NOTE  “parts per million”; aerated seawater at room temperature is about 8.7ppm

Horn snails Cerithidea californica. Sub-algal surface
oxygen levels on a warm day may be as low as 0ppm
 
Research study 3
 

graph showing the relationship of size of horn snails Cerithidea californica with prevalence of trematode-parasite infestation histogram showing translocation results for experiments involving reproductive maturation in parasitised horn snails Cerithidea californicaA later study on reproductive maturation in Cerithidea californica by a researcher at the University of California, Santa Barbara reveals a negative association between maturation size and prevalence of infestation by parasitic trematodes at 18 sites in southern California and Baja California (see graph on Left).  A strategy of reproducing at a smaller size may be based on phenotypic plasticity where individuals adjust the timing of maturation to cues received from the environment, or it may represent past selection for early-maturing genotypes.  To determine whether the effects are strictly environmental or whether the populations differ genetically, the author undertakes reciprocal translocations of individuals between 2 sites in southern California with high and low prevalences of parasitism.  Results show that snails moved from one site to the other site mature at significantly different sizes, suggesting at least some genetic involvement (see histogram).  Conversely, snails translocated to the high-prevalence sites mature at smaller size than ones translocated to the low-prevalence sites, indicating an environmental effect.  Lafferty 1993 Oikos 68: 3; see also Lafferty 1993 Mar Ecol Prog Ser 96: 229 for an account of effect of parasitic castration on density of snails C. californica.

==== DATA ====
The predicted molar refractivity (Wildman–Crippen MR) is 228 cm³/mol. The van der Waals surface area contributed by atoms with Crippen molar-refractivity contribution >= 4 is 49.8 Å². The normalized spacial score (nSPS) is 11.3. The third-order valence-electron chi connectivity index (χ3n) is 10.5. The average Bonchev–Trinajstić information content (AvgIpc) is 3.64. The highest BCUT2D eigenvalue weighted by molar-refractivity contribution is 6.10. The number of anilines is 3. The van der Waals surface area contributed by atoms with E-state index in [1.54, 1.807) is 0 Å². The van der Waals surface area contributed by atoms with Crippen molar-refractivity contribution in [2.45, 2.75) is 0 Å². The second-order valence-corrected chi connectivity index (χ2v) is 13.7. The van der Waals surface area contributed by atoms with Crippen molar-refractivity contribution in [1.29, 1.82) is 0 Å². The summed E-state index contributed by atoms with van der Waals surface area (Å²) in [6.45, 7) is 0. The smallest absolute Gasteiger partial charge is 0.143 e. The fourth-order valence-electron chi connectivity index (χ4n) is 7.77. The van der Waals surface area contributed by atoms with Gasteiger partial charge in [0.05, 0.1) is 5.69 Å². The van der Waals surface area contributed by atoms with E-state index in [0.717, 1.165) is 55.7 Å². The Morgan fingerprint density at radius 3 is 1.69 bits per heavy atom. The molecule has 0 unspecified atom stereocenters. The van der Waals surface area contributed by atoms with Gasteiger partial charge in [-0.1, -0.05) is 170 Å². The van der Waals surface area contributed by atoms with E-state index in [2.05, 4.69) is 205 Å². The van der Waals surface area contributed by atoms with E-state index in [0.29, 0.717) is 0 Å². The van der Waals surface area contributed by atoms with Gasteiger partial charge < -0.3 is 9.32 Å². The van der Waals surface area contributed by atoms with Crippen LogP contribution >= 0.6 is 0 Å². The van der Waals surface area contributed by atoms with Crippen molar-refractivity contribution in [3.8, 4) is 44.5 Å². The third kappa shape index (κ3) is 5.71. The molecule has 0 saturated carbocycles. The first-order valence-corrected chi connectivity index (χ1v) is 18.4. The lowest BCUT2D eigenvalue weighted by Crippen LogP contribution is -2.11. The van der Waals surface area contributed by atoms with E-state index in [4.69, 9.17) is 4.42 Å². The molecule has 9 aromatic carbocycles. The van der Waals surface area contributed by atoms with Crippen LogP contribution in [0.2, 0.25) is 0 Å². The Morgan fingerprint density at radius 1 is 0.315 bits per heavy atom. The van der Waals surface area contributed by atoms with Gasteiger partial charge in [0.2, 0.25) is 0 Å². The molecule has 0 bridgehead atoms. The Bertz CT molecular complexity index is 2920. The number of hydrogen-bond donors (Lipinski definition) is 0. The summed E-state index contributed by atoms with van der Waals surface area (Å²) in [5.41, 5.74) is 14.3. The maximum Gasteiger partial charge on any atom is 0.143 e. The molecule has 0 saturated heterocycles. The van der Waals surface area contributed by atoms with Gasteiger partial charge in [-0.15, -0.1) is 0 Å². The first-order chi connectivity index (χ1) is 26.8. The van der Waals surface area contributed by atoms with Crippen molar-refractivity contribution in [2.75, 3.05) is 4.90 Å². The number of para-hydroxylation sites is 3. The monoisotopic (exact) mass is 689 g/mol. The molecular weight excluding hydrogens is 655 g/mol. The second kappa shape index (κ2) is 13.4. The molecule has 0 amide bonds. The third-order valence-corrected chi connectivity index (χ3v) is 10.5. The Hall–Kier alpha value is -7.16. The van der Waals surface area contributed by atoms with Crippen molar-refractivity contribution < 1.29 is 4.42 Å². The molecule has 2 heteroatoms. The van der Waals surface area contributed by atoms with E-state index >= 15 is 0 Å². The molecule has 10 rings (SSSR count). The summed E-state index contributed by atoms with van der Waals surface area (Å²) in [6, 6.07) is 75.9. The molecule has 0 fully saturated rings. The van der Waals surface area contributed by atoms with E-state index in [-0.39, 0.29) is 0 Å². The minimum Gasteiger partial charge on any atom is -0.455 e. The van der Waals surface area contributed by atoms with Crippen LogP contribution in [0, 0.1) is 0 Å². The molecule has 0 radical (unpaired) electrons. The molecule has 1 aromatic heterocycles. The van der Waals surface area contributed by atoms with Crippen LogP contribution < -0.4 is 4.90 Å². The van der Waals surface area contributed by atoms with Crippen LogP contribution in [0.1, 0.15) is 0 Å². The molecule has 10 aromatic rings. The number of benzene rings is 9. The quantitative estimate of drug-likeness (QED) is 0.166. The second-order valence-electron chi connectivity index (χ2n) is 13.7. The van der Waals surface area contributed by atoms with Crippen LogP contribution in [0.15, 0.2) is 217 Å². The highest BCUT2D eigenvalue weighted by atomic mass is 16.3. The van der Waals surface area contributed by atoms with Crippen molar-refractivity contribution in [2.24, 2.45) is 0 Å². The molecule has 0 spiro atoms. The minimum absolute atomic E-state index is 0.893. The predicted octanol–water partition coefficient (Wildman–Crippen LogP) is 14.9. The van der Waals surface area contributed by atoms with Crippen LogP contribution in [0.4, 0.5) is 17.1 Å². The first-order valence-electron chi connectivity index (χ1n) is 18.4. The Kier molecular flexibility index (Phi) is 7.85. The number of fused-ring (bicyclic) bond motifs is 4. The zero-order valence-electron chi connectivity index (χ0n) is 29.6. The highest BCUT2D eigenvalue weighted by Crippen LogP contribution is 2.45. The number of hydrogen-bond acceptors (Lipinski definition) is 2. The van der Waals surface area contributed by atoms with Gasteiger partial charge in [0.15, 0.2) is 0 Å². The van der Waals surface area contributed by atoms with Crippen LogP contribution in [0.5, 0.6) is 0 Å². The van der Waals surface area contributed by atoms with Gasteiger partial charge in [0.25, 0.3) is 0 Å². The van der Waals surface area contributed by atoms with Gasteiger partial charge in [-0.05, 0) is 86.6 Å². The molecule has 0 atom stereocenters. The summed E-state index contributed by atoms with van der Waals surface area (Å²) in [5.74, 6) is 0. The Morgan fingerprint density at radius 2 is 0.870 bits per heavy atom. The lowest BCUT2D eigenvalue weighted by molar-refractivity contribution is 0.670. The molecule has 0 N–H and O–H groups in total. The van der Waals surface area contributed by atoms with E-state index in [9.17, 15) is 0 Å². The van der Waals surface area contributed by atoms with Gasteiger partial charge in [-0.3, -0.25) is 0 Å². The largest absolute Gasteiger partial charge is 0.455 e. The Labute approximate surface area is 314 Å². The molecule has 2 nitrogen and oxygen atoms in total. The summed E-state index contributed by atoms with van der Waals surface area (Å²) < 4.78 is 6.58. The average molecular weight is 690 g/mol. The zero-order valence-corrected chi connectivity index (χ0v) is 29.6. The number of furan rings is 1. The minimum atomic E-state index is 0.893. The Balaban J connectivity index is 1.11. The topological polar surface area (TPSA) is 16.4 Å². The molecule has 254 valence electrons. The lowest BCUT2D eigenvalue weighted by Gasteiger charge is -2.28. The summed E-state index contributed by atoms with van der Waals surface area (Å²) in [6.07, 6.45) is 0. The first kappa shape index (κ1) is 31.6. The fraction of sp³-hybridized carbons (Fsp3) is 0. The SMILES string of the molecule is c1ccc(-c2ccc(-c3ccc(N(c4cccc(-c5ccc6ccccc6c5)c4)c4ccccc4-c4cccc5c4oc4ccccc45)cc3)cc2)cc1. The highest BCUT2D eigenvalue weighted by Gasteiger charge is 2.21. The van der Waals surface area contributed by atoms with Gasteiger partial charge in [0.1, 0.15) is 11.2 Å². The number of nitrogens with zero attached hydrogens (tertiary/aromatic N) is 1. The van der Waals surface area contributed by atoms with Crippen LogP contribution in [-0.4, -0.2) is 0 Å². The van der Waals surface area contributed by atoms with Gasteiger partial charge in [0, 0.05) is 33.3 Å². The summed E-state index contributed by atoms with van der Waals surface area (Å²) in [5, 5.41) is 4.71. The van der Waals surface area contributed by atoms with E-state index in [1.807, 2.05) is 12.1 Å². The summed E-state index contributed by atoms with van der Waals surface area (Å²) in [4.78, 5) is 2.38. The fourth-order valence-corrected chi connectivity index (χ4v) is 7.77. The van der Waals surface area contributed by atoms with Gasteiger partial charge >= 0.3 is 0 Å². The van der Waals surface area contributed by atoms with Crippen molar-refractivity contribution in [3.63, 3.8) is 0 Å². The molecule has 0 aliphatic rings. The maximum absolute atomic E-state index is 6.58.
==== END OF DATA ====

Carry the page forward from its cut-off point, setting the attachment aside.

NOTE  the author is aware that the relationship depicted is likely sigmoidally shaped, but uses a linear-regression analysis for convenience

NOTE  the sites are Carpinteria Salt Marsh and Bolsa Chica State Beach, California, respectively